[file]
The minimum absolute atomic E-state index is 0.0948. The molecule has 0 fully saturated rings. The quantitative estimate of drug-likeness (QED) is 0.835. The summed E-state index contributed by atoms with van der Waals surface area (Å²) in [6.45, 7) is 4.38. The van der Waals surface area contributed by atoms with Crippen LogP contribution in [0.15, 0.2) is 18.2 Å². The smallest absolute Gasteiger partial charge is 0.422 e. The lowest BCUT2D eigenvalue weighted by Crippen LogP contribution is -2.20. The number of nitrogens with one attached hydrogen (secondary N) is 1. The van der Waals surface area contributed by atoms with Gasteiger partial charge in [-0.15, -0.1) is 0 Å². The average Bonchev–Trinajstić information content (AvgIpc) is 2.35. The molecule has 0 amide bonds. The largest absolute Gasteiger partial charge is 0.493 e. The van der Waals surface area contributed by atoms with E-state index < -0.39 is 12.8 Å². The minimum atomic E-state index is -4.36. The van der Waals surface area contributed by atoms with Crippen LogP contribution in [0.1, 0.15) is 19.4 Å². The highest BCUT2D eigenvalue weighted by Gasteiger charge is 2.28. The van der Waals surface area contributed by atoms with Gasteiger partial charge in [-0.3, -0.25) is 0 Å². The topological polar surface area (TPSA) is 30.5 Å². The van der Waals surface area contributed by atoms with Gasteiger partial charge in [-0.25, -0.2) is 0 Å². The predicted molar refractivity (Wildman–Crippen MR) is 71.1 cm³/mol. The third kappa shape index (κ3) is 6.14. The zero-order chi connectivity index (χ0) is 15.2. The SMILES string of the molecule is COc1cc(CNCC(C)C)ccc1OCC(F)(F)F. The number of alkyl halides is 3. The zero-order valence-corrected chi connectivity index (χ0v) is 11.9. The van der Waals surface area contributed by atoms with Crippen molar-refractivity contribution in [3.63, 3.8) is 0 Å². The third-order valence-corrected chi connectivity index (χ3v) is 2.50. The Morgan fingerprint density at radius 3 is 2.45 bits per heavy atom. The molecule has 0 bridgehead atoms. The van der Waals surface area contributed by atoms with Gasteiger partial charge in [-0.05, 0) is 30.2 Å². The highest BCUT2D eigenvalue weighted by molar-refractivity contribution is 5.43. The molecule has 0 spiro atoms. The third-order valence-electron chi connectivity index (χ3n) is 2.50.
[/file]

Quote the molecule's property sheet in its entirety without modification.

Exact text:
The minimum absolute atomic E-state index is 0.0948. The molecule has 0 fully saturated rings. The quantitative estimate of drug-likeness (QED) is 0.835. The summed E-state index contributed by atoms with van der Waals surface area (Å²) in [6.45, 7) is 4.38. The van der Waals surface area contributed by atoms with Crippen LogP contribution in [0.15, 0.2) is 18.2 Å². The smallest absolute Gasteiger partial charge is 0.422 e. The lowest BCUT2D eigenvalue weighted by Crippen LogP contribution is -2.20. The number of nitrogens with one attached hydrogen (secondary N) is 1. The van der Waals surface area contributed by atoms with Gasteiger partial charge in [-0.15, -0.1) is 0 Å². The average Bonchev–Trinajstić information content (AvgIpc) is 2.35. The molecule has 0 amide bonds. The largest absolute Gasteiger partial charge is 0.493 e. The van der Waals surface area contributed by atoms with E-state index < -0.39 is 12.8 Å². The minimum atomic E-state index is -4.36. The van der Waals surface area contributed by atoms with Crippen LogP contribution in [0.1, 0.15) is 19.4 Å². The highest BCUT2D eigenvalue weighted by Gasteiger charge is 2.28. The van der Waals surface area contributed by atoms with Gasteiger partial charge in [-0.3, -0.25) is 0 Å². The topological polar surface area (TPSA) is 30.5 Å². The van der Waals surface area contributed by atoms with Gasteiger partial charge in [-0.25, -0.2) is 0 Å². The predicted molar refractivity (Wildman–Crippen MR) is 71.1 cm³/mol. The third kappa shape index (κ3) is 6.14. The zero-order chi connectivity index (χ0) is 15.2. The SMILES string of the molecule is COc1cc(CNCC(C)C)ccc1OCC(F)(F)F. The number of alkyl halides is 3. The zero-order valence-corrected chi connectivity index (χ0v) is 11.9. The van der Waals surface area contributed by atoms with Crippen molar-refractivity contribution in [3.63, 3.8) is 0 Å². The third-order valence-corrected chi connectivity index (χ3v) is 2.50. The Morgan fingerprint density at radius 3 is 2.45 bits per heavy atom. The molecule has 0 bridgehead atoms. The van der Waals surface area contributed by atoms with Gasteiger partial charge in [-0.05, 0) is 30.2 Å². The highest BCUT2D eigenvalue weighted by molar-refractivity contribution is 5.43. The molecule has 0 spiro atoms. The third-order valence-electron chi connectivity index (χ3n) is 2.50.